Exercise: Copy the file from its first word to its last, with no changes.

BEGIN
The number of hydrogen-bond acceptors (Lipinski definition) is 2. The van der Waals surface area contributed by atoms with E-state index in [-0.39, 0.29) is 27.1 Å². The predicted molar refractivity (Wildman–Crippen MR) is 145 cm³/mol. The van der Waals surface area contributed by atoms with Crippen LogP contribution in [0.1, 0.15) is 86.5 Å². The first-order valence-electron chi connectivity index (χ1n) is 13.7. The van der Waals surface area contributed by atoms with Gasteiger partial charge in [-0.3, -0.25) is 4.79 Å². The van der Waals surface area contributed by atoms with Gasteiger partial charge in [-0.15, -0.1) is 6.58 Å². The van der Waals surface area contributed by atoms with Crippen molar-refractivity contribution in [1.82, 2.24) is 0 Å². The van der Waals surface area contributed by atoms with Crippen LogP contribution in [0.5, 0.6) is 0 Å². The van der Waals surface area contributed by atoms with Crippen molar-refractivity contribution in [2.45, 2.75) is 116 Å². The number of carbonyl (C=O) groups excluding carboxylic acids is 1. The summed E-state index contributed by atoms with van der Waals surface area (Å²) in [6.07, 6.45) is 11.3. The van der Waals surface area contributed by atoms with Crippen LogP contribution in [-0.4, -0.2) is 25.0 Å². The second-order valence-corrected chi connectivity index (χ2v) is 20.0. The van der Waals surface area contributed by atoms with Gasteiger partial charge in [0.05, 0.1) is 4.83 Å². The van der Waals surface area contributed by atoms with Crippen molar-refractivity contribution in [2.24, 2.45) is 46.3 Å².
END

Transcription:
The number of hydrogen-bond acceptors (Lipinski definition) is 2. The van der Waals surface area contributed by atoms with E-state index in [-0.39, 0.29) is 27.1 Å². The predicted molar refractivity (Wildman–Crippen MR) is 145 cm³/mol. The van der Waals surface area contributed by atoms with Crippen LogP contribution in [0.1, 0.15) is 86.5 Å². The first-order valence-electron chi connectivity index (χ1n) is 13.7. The van der Waals surface area contributed by atoms with Gasteiger partial charge in [-0.3, -0.25) is 4.79 Å². The van der Waals surface area contributed by atoms with Gasteiger partial charge in [-0.15, -0.1) is 6.58 Å². The van der Waals surface area contributed by atoms with Crippen molar-refractivity contribution in [1.82, 2.24) is 0 Å². The van der Waals surface area contributed by atoms with Crippen LogP contribution in [0.5, 0.6) is 0 Å². The van der Waals surface area contributed by atoms with Crippen molar-refractivity contribution in [2.45, 2.75) is 116 Å². The number of carbonyl (C=O) groups excluding carboxylic acids is 1. The summed E-state index contributed by atoms with van der Waals surface area (Å²) in [6.07, 6.45) is 11.3. The van der Waals surface area contributed by atoms with Crippen LogP contribution in [-0.4, -0.2) is 25.0 Å². The second-order valence-corrected chi connectivity index (χ2v) is 20.0. The van der Waals surface area contributed by atoms with Gasteiger partial charge in [0.05, 0.1) is 4.83 Å². The van der Waals surface area contributed by atoms with Crippen molar-refractivity contribution in [2.24, 2.45) is 46.3 Å².